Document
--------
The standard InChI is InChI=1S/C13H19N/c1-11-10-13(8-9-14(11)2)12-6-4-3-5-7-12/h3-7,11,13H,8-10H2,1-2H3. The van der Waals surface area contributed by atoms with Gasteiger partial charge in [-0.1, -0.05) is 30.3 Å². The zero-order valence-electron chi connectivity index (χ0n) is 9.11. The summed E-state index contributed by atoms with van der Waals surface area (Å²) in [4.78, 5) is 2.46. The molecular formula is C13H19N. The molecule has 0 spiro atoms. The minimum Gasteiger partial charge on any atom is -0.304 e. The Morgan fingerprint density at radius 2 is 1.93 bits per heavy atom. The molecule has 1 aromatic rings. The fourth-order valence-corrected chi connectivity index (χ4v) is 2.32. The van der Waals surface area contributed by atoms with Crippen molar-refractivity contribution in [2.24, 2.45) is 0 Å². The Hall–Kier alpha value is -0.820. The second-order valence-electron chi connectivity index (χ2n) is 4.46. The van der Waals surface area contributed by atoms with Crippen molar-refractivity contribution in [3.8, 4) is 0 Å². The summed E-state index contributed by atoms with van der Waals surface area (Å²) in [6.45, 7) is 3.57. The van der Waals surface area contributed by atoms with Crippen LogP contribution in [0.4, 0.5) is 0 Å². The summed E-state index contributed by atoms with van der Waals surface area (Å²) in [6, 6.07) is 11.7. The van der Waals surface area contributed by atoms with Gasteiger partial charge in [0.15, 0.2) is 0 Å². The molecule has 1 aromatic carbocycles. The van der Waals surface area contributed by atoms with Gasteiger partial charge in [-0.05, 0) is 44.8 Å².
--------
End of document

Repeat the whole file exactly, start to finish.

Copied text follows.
The standard InChI is InChI=1S/C13H19N/c1-11-10-13(8-9-14(11)2)12-6-4-3-5-7-12/h3-7,11,13H,8-10H2,1-2H3. The van der Waals surface area contributed by atoms with Gasteiger partial charge in [-0.1, -0.05) is 30.3 Å². The zero-order valence-electron chi connectivity index (χ0n) is 9.11. The summed E-state index contributed by atoms with van der Waals surface area (Å²) in [4.78, 5) is 2.46. The molecular formula is C13H19N. The molecule has 0 spiro atoms. The minimum Gasteiger partial charge on any atom is -0.304 e. The Morgan fingerprint density at radius 2 is 1.93 bits per heavy atom. The molecule has 1 aromatic rings. The fourth-order valence-corrected chi connectivity index (χ4v) is 2.32. The van der Waals surface area contributed by atoms with Crippen molar-refractivity contribution in [2.24, 2.45) is 0 Å². The Hall–Kier alpha value is -0.820. The second-order valence-electron chi connectivity index (χ2n) is 4.46. The van der Waals surface area contributed by atoms with Crippen molar-refractivity contribution in [3.8, 4) is 0 Å². The summed E-state index contributed by atoms with van der Waals surface area (Å²) in [6.45, 7) is 3.57. The van der Waals surface area contributed by atoms with Crippen LogP contribution in [0.4, 0.5) is 0 Å². The summed E-state index contributed by atoms with van der Waals surface area (Å²) in [6, 6.07) is 11.7. The van der Waals surface area contributed by atoms with Gasteiger partial charge in [0.15, 0.2) is 0 Å². The molecule has 1 aromatic carbocycles. The van der Waals surface area contributed by atoms with Gasteiger partial charge in [-0.05, 0) is 44.8 Å².